Inmate loses N$3.5m lawsuit

Shinana claims he went blind because of prison staff

11 October 2019 | Justice

Namibian prison services were absolved of any blame in a N$3.5 million lawsuit brought by a prisoner who accused medical officers at the Windhoek prison of negligence that led to him losing his eyesight.

Jonas Penovanhu Shinana (35) filed the lawsuit in 2017, shortly before he was sentenced to two life terms for the murder of his two sons.

He sued for N$2 million for damages, plus N$1 million for loss of amenities in life, N$100 000 for post-traumatic stress and N$400 000 for general damages and wrongful stripping of his dignity.

Shinana claimed he went blind because medical staff did not provide him with the necessary urgent care when he reported eye problems in January 2015, and that he was never informed of the potential harmful side effects of the TB medication he had been given.

Acting High Court Judge Kaijata Kangueehi dismissed Shinana's case. Kangueehi ruled that Shinana did not provide the concrete evidence required to prove negligence.

“The court sympathises with the plaintiff,” the judge said, adding that Shinana also did not provide the court with the necessary evidence on how he had calculated his claim.

The judge said although Shinana's lawyers told the court in their opening statement that they would bring evidence to support the claim, “nowhere in the evidence in chief or cross-examination did the plaintiff, in any shape or form at least explain how he quantified the damages being claimed”.

The judge further noted that documents provided to the court, including Shinana's health passport and another document highlighting the side-effects of the medication, were not enough without being corroborated by an appropriate witness.

“The court has to this point not heard evidence to the effect of proving negligence,” the judge concluded.

Moreover, Kangueehi pointed out that two witnesses who “would have gone a long way in assisting” the case were never called to testify.



Blame denied

In his founding affidavit, Shinana claimed when he first complained of itchy and sore eyes in January 2015, he was told to “be a little more active, do some exercise”.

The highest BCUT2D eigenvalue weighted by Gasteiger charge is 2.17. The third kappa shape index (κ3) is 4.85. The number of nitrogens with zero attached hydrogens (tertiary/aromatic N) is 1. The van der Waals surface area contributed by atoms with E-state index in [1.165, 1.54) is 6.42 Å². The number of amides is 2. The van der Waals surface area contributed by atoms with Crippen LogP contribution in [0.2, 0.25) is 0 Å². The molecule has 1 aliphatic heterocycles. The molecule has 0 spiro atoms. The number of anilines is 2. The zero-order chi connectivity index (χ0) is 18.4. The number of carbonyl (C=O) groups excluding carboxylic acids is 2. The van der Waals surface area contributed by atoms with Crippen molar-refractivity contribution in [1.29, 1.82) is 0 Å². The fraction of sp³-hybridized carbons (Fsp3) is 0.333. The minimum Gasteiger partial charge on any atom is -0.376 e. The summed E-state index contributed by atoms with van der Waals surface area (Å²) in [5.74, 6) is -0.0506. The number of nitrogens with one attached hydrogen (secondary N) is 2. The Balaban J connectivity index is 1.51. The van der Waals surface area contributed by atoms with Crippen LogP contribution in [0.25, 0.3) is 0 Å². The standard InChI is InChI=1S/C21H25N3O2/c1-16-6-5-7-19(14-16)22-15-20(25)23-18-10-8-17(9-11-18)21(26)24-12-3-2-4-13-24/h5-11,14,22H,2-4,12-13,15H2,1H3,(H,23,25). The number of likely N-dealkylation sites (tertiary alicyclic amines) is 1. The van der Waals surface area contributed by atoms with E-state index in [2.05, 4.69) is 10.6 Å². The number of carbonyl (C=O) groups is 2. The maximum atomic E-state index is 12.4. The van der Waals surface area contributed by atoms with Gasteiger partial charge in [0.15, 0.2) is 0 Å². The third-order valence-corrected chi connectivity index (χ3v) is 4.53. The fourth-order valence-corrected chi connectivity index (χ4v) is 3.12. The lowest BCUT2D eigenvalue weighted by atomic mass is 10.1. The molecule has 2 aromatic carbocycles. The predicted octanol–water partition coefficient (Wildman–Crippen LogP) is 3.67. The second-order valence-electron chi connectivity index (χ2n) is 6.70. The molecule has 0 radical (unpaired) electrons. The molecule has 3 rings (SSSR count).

He said he was later told “there is no sign of eyesight problems and they proceeded to prescribe me Panado pills”.

In March, he was eventually referred to the Windhoek Central Hospital and underwent a scan which indicated abnormal swelling. He claims this condition was traced back to the TB medication he had been taking.

“After numerous follow-ups at the Windhoek Central Hospital, I was informed that I had lost about 80% of my eyesight and I was declared legally blind.”

While he was not called to testify, a witness statement provided to the court by Dr Willie Bruwer noted that that the medicine prescribed has the potential to lead to optic neuritis.

The doctor further said he was not able to find any evidence that Shinana had been advised of the possible side-effects of the medication.

He said it would have been diligent to immediately send the plaintiff for eye tests when he complained of itchiness and reddish eyes.

“It is medically possible that delay may have led to the plaintiff's current condition, as early removal of the causative agent may have stopped the process,” Bruwer wrote.

Papers filed on behalf of the safety and security ministry said the ministry denied any wrongdoing and that Shinana was provided with sufficiently quick medical help.

The defendants argued furthermore Shinana's blindness “was a gradual process and did not happen in one day or a week”.

They state further that Shinana “was unreasonable in taking too long to register the complaint about his deteriorating eyesight and painful eyes” and that he himself “brought about his own loss of eyesight”.

Shinana was represented by Taimi Iileka of Sisa Namandje and Co., while Freddy Kadhila was appointed as the government attorney.

JANA-MARI SMITH